Grimm held the NY-11 district seat until 2015, when he was imprisoned for federal tax fraud. Donovan sailed in with a special election victory to save face for the party. Now Grimm wants the seat back.
Donovan, the former Staten Island district attorney, is the establishment pick, scoring endorsements from most of the Empire State’s GOP old guard, the National Republican Congressional Committee, former New York City Mayor Rudy Giuliani (R), and, most critically, President Trump. But Grimm remains popular in the heavily ethnic white, GOP-leaning district that takes in all of Staten Island and a stretch of south Brooklyn. And in spite of Trump’s endorsement of Donovan, Grimm has campaigned hard as the true Trumpian candidate.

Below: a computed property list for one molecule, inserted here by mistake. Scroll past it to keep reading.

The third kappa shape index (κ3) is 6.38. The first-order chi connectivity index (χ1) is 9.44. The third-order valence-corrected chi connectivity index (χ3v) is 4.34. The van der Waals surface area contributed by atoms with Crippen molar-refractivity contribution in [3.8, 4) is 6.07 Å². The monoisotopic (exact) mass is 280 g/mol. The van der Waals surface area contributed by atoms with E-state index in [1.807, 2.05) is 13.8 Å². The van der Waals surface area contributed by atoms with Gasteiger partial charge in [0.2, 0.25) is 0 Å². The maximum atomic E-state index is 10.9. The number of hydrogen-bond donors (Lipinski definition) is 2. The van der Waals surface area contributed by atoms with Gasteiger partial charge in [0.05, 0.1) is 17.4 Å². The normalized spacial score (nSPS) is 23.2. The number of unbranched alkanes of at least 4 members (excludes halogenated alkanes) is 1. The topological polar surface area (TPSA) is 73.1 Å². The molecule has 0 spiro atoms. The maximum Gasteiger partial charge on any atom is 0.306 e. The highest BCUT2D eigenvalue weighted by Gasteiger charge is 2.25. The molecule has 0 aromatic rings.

Thanks to Grimm’s surprisingly strong standing with a chunk of the district’s Republicans, the state’s arcane election laws and the race’s uncertain Trump factor, Grimm has a good shot at pulling the whole thing off. But New York Republicans fear that his significant baggage could imperil their hold on a seat that Donovan should be able to win in the fall.
“If Dan Donovan wins the primary, he keeps his job,” New York GOP strategist Susan del Percio told TPM.
“If Grimm wins, it’ll be a tough fight and yes, the Republicans can lose that seat,” del Percio, who worked for Grimm in his 2010 primary campaign and never worked with Donovan, continued. “You have a vulnerable, deeply flawed candidate who is a convicted felon. That’s something you can raise a lot of money against and really go after to increase turnout this election cycle.”
Another New York Republican consultant, who asked to remain anonymous because of his ties to both GOP candidates, said Democratic frontrunner Max Rose “has a chance” in the general, especially because Trump’s endorsement for Donovan came so late in the race.